Current transformer based clamp meters respond only to ac waveforms.
Fig. 4 – Open View of Tong Tester (Clamp Meter)
How large currents can be measured using clamp meter?
The magnetic field induced in the arms of clamp meter is directly proportional to the number of turns in the secondary winding. Since the number of turns in the secondary winding is much more compared to the number of turns in the primary winding wrapped around the core, a very small magnitude of current goes to the measuring unit’s input.
Let’s understand it with an example. If the number of turns in the secondary winding is 100, then the current induced in the secondary winding will be 1/100th of the current flowing through the primary winding. This means that for measuring 100 amp of current, only 1 amp will reach to the input of meter. Using this methodology, we can easily measure even large currents with clamp meter just by increasing the number of turns in the secondary winding.
Hall Effect Clamp Meters – Operating Principle and How it works
Hall Effect clamp meters are capable of measuring both AC and DC current.
Fig. 5 – Operating Principle of Hall Effect Tong Tester (Clamp Meter)
Similar to current transformer Clamp Meters, Hall Effect clamp meters also consists of two clamps made of Ferrite Iron. However, these clamps are not wrapped up with copper wires like in case of Current transformer clamp meters. In Hall Effect clamp meter, the magnetic field induced by the current flowing through the conductor is concentrated in the gap(s) (one or more) of the core whenever the clamps close around the conductor.
Fig. 5 – Gaps on the clamp tip of Hall Effect Clamp Meter
When you carefully see the clamp tips in the figure above, you can notice the existence of Gap. When both the clamps of Hall Effect clamp meter meet/ close, the Gap in the Clamp core creates an air pocket where the magnetic field is concentrated. The gap also ensures that the core should not be saturated by limiting the magnetic flux.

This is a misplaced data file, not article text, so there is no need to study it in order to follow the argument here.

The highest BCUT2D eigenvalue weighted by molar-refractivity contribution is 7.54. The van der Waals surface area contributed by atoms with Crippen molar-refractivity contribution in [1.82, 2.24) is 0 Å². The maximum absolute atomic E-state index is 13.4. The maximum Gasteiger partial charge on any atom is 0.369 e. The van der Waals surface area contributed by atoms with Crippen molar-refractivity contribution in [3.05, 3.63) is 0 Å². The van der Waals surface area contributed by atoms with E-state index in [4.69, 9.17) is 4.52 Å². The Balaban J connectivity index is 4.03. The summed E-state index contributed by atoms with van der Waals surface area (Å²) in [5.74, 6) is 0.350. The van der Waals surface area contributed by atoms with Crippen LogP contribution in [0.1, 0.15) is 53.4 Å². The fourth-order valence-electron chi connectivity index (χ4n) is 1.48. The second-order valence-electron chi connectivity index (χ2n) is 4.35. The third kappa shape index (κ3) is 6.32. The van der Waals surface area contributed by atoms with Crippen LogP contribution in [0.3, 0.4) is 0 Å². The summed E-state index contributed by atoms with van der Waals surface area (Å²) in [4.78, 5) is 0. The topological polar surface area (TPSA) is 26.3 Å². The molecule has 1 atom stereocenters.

There is a small semiconductor component inside the gap which is known as Hall Effect Sensor. This Hall Effect Sensor is not visible as it is covered with a plastic molding. The Hall Effect Sensor is a special transducer which can vary its output voltage depending on the increase or decrease of magnetic field due to current flowing in the conductor. This property of Hall Effect sensor is used to measure current. The voltage generated by the Hall Effect Sensor is further amplified and scaled for representing the current flowing through the conductor.
The Hall Effect Clamp meter can also measure DC current as the core is capable of concentrating DC magnetic fields also. However, When measuring the current, these clamp meters must be zeroed to avoid presence of errors due to magnetic field of Earth or any other magnetic field source in near vicinity.
Fig. 6 – How to Operate Tong Tester (Clamp Meter)
How to Operate Clamp Meter (Tong Tester)
- Switch ON Clamp meter (Tong tester).
- Only a higher scale-value should be selected in order to avoid any harm to the circuit. Slowly decrease the scale reading selector if current is less.
- Clip ON ammeter around each cable in turn and measure current.
- Keep it in mind that current of only one cable to be measured at one time.
Sahil is a BTech in Marine Electrical. He is also a Reliability Analyst and has specializations in Russian Control Systems, Machinery Control System and Automated Power Management. He has work experience of 18 years. He is an Author, Editor and Partner at Electricalfundablog.